“Evidence so far is that the NDP is more likely to change than our culture is,” says Stephen Carter, a key political adviser for former premier Alison Redford and Calgary Mayor Naheed Nenshi. “Brian is allowing a P3 to construct the ring road. It goes completely against every principle he’s spoken about in the legislature, but he did it because he’s pragmatic and he wants to get things done.”
Mason asks nervously when I bring up P3s: “Yeeesssss, what is the question?” A few months in, Mason is humbled by how complicated governing is.
“I would say opposition is uni-directional; you’re going forward to attack the government,” he says. “In government, you operate more spherically; you’re moving in all directions at once. Before you make any move at all, you have to look at it from all angles to make sure it’s the right move.”
The Notley government also had to maintain Tory-era subsidies to energy companies for carbon capture and storage, despite an election pledge to redirect this year’s disbursements to transit. As much as nearly every New Democrat maintains that Albertans elected the party on the strength of its platform—as opposed to, say, finding any warm bodies to replace the cadaverous PCs—they’ve had to admit it’s not all achievable, at least, not as quickly as initially hoped. Anchoring those promises is one for a balanced budget by 2018.
After a quick legislative session and sweep of out-of-the-gate moves—high-income tax hikes, reversing Tory budget trims to health and education, parading out experts to launch various reviews (such as the one on royalites)—the NDP stayed largely quiet this summer, trying to figure out its next moves as oil prices sank further. The Notley era’s first 30 days contained nearly all the activity of the first 100. It’s the next 100 that will really matter. Notley launches a series of speeches on Sept. 28 in Toronto, Montreal and New York, for the public and investors, to preface her economic agenda and, finally, a 2015-16 first budget, which she’ll drop after the federal election. (Notley argues that the delay wasn’t in deference to the federal NDP, but the legislative calendar tied her hands—as though no premier has fiddled with assembly sittings before.)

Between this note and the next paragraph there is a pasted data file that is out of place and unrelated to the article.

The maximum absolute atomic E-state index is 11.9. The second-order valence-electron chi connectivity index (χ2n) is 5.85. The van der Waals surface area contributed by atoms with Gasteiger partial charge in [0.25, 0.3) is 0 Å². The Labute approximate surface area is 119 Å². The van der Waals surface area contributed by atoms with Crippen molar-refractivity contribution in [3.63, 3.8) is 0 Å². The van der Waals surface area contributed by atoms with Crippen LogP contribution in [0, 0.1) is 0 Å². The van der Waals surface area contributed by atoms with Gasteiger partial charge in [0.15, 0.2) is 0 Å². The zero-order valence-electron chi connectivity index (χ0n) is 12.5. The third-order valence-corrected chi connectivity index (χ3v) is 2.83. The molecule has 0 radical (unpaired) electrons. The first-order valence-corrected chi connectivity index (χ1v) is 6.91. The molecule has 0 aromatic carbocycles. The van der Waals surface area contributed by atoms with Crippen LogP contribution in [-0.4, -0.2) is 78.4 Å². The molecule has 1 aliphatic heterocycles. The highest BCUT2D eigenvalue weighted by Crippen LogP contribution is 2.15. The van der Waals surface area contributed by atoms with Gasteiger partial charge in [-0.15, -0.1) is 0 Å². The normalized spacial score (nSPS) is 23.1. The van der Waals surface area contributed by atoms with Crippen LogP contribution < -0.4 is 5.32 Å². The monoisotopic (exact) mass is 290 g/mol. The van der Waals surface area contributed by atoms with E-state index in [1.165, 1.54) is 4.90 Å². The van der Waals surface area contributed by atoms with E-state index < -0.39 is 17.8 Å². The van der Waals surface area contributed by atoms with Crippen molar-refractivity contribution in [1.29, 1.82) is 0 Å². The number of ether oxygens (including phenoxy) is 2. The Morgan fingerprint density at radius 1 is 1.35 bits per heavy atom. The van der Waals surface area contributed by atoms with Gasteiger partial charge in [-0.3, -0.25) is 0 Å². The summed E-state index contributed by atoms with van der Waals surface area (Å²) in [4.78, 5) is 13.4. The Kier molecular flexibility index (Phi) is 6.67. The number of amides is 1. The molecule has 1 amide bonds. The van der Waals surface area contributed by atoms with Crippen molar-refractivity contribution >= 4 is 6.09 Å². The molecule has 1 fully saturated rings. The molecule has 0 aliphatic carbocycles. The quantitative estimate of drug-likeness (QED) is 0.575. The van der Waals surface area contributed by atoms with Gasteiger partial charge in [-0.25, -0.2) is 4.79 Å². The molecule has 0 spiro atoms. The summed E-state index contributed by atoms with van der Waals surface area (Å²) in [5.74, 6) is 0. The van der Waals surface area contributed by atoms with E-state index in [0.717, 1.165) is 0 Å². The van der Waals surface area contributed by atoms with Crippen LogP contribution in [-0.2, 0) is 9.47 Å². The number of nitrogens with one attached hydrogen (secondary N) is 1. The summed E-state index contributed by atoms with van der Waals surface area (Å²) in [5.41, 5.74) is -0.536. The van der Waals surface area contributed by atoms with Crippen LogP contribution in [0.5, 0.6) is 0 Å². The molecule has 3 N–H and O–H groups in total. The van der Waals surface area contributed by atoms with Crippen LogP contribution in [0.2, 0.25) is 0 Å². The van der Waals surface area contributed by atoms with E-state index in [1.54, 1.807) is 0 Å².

Ceci, the finance minister, has repeatedly suggested infrastructure stimulus spending to come, which appeared obvious after the NDP commissioned a report from former Bank of Canada governor David Dodge, preacher of the construction-and-buildings gospel in these days of cheap borrowing. This may form part of Notley’s promised jobs plan.
“So the question becomes: What’s the balance of the government’s role and expectation to soften the consequences of the economic downturn and to help Albertans through that tough patch and, on the other hand, the obligation to maintain a responsible hold on its finances?” she says. “Understanding that’s cyclical, too, and you might spend more one year, expecting to be able restrain growth as the private sector picks up.”
It’s a rescue plan reminiscent of Trudeau’s (and so many other politicians’): Latch onto a rebounding business sector and the budget will balance itself. Ceci has also spoken broadly, though vaguely, of new revenue sources atop the party’s early tax increases, and of seeking efficiencies throughout government—something Tory premiers also pursued, to recurring NDP outcry. Shoe, meet other foot.